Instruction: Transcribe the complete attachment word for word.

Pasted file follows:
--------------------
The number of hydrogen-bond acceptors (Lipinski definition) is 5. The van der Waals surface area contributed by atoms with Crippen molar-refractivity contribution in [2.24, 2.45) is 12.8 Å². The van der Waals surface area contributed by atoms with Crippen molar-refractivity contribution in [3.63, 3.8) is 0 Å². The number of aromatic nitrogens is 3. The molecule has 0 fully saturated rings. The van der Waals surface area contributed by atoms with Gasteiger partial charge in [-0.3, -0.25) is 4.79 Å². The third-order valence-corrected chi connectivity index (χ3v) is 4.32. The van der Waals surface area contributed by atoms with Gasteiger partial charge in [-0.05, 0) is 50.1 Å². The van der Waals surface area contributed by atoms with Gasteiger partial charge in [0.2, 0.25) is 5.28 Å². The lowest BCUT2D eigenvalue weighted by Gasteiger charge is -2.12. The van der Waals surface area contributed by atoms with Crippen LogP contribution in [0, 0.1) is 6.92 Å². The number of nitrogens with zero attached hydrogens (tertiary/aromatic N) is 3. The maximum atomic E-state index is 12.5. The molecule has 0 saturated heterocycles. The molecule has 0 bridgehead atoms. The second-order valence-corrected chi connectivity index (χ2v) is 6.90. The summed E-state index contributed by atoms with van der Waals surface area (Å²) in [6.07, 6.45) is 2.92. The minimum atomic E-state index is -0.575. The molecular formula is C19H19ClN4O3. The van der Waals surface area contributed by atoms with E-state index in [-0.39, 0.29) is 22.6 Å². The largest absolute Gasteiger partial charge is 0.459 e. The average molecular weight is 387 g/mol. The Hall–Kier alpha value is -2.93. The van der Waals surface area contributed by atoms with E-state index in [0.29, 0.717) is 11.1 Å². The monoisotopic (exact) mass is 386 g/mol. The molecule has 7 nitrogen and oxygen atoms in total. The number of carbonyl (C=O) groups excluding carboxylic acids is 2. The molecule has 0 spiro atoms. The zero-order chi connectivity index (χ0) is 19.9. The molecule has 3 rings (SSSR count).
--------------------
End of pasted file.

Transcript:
The number of hydrogen-bond acceptors (Lipinski definition) is 5. The van der Waals surface area contributed by atoms with Crippen molar-refractivity contribution in [2.24, 2.45) is 12.8 Å². The van der Waals surface area contributed by atoms with Crippen molar-refractivity contribution in [3.63, 3.8) is 0 Å². The number of aromatic nitrogens is 3. The molecule has 0 fully saturated rings. The van der Waals surface area contributed by atoms with Gasteiger partial charge in [-0.3, -0.25) is 4.79 Å². The third-order valence-corrected chi connectivity index (χ3v) is 4.32. The van der Waals surface area contributed by atoms with Gasteiger partial charge in [-0.05, 0) is 50.1 Å². The van der Waals surface area contributed by atoms with Gasteiger partial charge in [0.2, 0.25) is 5.28 Å². The lowest BCUT2D eigenvalue weighted by Gasteiger charge is -2.12. The van der Waals surface area contributed by atoms with Crippen LogP contribution in [0, 0.1) is 6.92 Å². The number of nitrogens with zero attached hydrogens (tertiary/aromatic N) is 3. The maximum atomic E-state index is 12.5. The molecule has 0 saturated heterocycles. The molecule has 0 bridgehead atoms. The second-order valence-corrected chi connectivity index (χ2v) is 6.90. The summed E-state index contributed by atoms with van der Waals surface area (Å²) in [6.07, 6.45) is 2.92. The minimum atomic E-state index is -0.575. The molecular formula is C19H19ClN4O3. The van der Waals surface area contributed by atoms with E-state index in [-0.39, 0.29) is 22.6 Å². The largest absolute Gasteiger partial charge is 0.459 e. The average molecular weight is 387 g/mol. The Hall–Kier alpha value is -2.93. The van der Waals surface area contributed by atoms with E-state index in [0.29, 0.717) is 11.1 Å². The monoisotopic (exact) mass is 386 g/mol. The molecule has 7 nitrogen and oxygen atoms in total. The number of carbonyl (C=O) groups excluding carboxylic acids is 2. The molecule has 0 spiro atoms. The zero-order chi connectivity index (χ0) is 19.9. The molecule has 3 rings (SSSR count).